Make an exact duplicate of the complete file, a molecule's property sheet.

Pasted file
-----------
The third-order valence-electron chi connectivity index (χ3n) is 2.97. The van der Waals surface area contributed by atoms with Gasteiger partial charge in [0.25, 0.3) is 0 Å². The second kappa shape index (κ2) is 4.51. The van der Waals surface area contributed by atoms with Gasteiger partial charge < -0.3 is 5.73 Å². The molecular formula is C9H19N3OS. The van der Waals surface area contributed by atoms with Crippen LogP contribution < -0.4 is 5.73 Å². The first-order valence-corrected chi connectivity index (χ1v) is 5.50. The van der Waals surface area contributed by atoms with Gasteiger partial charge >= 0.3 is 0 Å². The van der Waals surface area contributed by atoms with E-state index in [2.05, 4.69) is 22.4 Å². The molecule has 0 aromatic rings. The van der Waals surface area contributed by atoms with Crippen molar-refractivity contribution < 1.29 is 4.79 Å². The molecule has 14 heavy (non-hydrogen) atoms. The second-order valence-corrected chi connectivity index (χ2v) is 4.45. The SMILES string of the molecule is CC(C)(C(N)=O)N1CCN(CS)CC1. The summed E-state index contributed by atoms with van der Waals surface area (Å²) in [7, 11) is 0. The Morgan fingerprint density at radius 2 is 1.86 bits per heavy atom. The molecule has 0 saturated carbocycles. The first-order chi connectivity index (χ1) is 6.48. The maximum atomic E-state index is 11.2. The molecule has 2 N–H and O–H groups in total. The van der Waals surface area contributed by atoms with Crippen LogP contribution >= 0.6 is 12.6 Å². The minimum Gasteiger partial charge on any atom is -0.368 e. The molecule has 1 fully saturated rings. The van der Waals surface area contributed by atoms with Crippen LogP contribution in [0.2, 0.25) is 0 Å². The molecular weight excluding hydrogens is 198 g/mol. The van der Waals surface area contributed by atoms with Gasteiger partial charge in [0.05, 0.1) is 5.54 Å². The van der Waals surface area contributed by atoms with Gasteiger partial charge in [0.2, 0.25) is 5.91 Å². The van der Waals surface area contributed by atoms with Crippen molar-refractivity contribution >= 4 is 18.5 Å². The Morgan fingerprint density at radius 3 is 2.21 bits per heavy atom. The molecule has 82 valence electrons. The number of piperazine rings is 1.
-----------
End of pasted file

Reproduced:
The third-order valence-electron chi connectivity index (χ3n) is 2.97. The van der Waals surface area contributed by atoms with Gasteiger partial charge in [0.25, 0.3) is 0 Å². The second kappa shape index (κ2) is 4.51. The van der Waals surface area contributed by atoms with Gasteiger partial charge < -0.3 is 5.73 Å². The molecular formula is C9H19N3OS. The van der Waals surface area contributed by atoms with Crippen LogP contribution < -0.4 is 5.73 Å². The first-order valence-corrected chi connectivity index (χ1v) is 5.50. The van der Waals surface area contributed by atoms with Gasteiger partial charge >= 0.3 is 0 Å². The van der Waals surface area contributed by atoms with E-state index in [2.05, 4.69) is 22.4 Å². The molecule has 0 aromatic rings. The van der Waals surface area contributed by atoms with Crippen molar-refractivity contribution < 1.29 is 4.79 Å². The molecule has 14 heavy (non-hydrogen) atoms. The second-order valence-corrected chi connectivity index (χ2v) is 4.45. The SMILES string of the molecule is CC(C)(C(N)=O)N1CCN(CS)CC1. The summed E-state index contributed by atoms with van der Waals surface area (Å²) in [7, 11) is 0. The Morgan fingerprint density at radius 2 is 1.86 bits per heavy atom. The molecule has 0 saturated carbocycles. The first-order chi connectivity index (χ1) is 6.48. The maximum atomic E-state index is 11.2. The molecule has 2 N–H and O–H groups in total. The van der Waals surface area contributed by atoms with Crippen LogP contribution >= 0.6 is 12.6 Å². The minimum Gasteiger partial charge on any atom is -0.368 e. The molecule has 1 fully saturated rings. The van der Waals surface area contributed by atoms with Crippen LogP contribution in [0.2, 0.25) is 0 Å². The molecular weight excluding hydrogens is 198 g/mol. The van der Waals surface area contributed by atoms with Gasteiger partial charge in [0.05, 0.1) is 5.54 Å². The van der Waals surface area contributed by atoms with Gasteiger partial charge in [0.2, 0.25) is 5.91 Å². The van der Waals surface area contributed by atoms with Crippen molar-refractivity contribution >= 4 is 18.5 Å². The Morgan fingerprint density at radius 3 is 2.21 bits per heavy atom. The molecule has 82 valence electrons. The number of piperazine rings is 1.